VICTORIAN GRANDEUR MEETS RAILWAY MEMORABILIA AT THE CST RAILWAY MUSEUM
Inside the stunning CST building is the Railway Museum, which chronicles the history of the Indian railways. Travel back in time via vintage copies of the Bombay Times, see reproductions of the original design for the building, and explore trains through the miniature models on display. The guided tour runs from Monday to Friday 2 p.m. to 6 p.m. Last tickets are available at 5 p.m. Entry is Rs. 200 per person.
Chhatrapati Shivaji Terminus, Fort, Mumbai 400 001.
The red locomotive is the first thing that catches your eye. The nondescript, partially open gate a few feet ahead of Central Railways courtyard merits no special attention from a city on the move. But despite being slave to its schedules for half of one's life, a quick peek into the glorious railway edifice can halt you in your tracks.
Just past the red locomotive is where the tour to the CSMT Museum begins. The gallery inside chronicles the history of the Indian railways from the inception of the Great Indian Peninsular Railway Company to the first train in 1853 that steamed off from Bori Bunder (CSMT) to Tanneh (Thane) with 400 passengers. Chugging back to the 1900s, the photographs on the walls feature steam engines, electric units, the Punjab Mail to Pakistan, the Calcutta Mail, and the Deccan Queen with its dining car and a "ladies only" coach. There are miniature models for aficionados, not just of the coaches but also of the entire heritage structure.
You can travel back in time via vintage copies of the Bombay Times featuring timetables on the front pages. A first-class ticket to Byculla would cost you a grand sum of six annas; worth it, if you could travel in those coaches, with leather chairs that are straight out of a haughty men’s club, air blue with cigar smoke. You’re introduced to the old-style ticket punching machine and signalling system, which required assistants to punch cards and deliver them to the drivers before the trains could move.
In the glass cabinet are reproductions of Frederick William Stevens's original design for the building. The Victorian Gothic Revival structure took a decade to construct, and its Italian marble and granite columns, teak wood doors, and grand staircase were recently restored. Its first visitors, when it opened in 1888, would have seen what you see – squinches that carve out an octagon, stained glass, and the magnificent dome. You’ll struggle to capture it all in a single frame, but you’ll keep trying until the guide walks past and you have no option but to play catch up.
On the first floor, the vintage aura dissipates to accommodate the familiar lethargy of government offices. This is, after all, the headquarters of the Central Railways, and the nameplates, whitewashed walls, and sheafs of papers lead you to the Star Chamber and its serpentine queues for tickets. The Italian marble columns are faded here, but the stars on the ceiling still shine bright if you look up from the ATVM machines and ticket booths. It’s a view as beautiful as the one from one of the four porches from where you take in the Capitol, the BMC building, and the eddies of traffic outside.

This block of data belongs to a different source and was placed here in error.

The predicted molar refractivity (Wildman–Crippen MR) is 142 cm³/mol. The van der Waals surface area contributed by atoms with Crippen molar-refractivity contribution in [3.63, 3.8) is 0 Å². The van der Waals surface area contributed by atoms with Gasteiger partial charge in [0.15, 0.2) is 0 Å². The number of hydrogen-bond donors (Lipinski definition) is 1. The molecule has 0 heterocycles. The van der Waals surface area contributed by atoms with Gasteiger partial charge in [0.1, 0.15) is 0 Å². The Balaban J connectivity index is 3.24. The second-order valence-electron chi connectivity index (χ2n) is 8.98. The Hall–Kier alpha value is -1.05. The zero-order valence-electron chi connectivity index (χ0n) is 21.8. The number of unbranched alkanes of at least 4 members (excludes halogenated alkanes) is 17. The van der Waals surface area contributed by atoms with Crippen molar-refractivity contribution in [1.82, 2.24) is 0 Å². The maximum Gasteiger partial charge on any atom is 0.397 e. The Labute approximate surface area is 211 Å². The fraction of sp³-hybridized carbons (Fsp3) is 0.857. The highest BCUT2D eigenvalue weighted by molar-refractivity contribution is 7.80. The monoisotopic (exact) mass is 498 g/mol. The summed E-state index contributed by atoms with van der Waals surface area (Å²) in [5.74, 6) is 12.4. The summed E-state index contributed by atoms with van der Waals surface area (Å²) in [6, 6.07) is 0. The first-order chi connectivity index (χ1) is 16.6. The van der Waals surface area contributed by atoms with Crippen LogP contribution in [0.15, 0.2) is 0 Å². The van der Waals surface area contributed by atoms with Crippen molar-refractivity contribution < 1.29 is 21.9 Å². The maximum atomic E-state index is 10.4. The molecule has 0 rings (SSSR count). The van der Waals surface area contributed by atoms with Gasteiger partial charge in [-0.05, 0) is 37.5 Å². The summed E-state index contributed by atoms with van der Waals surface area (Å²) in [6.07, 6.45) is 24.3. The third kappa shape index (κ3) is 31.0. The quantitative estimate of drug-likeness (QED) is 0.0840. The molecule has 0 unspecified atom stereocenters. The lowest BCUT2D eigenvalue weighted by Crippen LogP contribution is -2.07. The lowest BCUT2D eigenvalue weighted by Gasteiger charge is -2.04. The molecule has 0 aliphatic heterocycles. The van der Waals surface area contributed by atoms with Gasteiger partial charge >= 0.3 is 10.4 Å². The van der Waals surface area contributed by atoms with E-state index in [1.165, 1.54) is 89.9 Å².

Behind the walls made of sandstone brought from Porbunder in Gujarat is the peacock arch that is festooned with grotesques. In this version of Fantastic Beasts and Where to Find Them, rendered in stone, you’ll find rats, alligators, snakes, and eagles. There's a lion playing catch and an owl peering over the courtyard. Pastoral elements show up as well; roses, grape vines, and flowers drape over the arches.
We walk up to the second floor still trying to capture that incredible dome, but this is a great vantage point to see the Lady of Progress atop the dome outside, a torch in one hand and a wheel in another. There’s also the gryphon to ward off evil. You’ll also find the old statue of Queen Victoria, dethroned after the terminus was renamed in honour of the Maratha ruler Shivaji in 1996. When you walk back down to the courtyard, your back to the selfie taking tourists, you will find the bas-relief portraits of founders, directors and important personnel, among them J. Shankarseth and J. Jejeebhoy.
The entire structure is a confluence of British and Indian aesthetic and symbolism. A tiger (for India) and a lion (for British) stand guard at the gate, and the coat of arms features an elephant along with the British flag. The left facade also bears small portraits representing 16 different Indian communities. The closer you look, the more you’re likely to find, each nook a rabbit hole to new references.
As with the bustle of the terminus, the guided tour of its interiors entails being scuttled around up and down, plied with rushed anecdotes, without much pause for soaking in the atmosphere.
Change tracks, linger on after the tour, and retrace the trail once again to really appreciate what you’ve seen. Then you can walk into the Star Chamber and become part of the unseeing crowd again.
Photographs by Suruchi Maira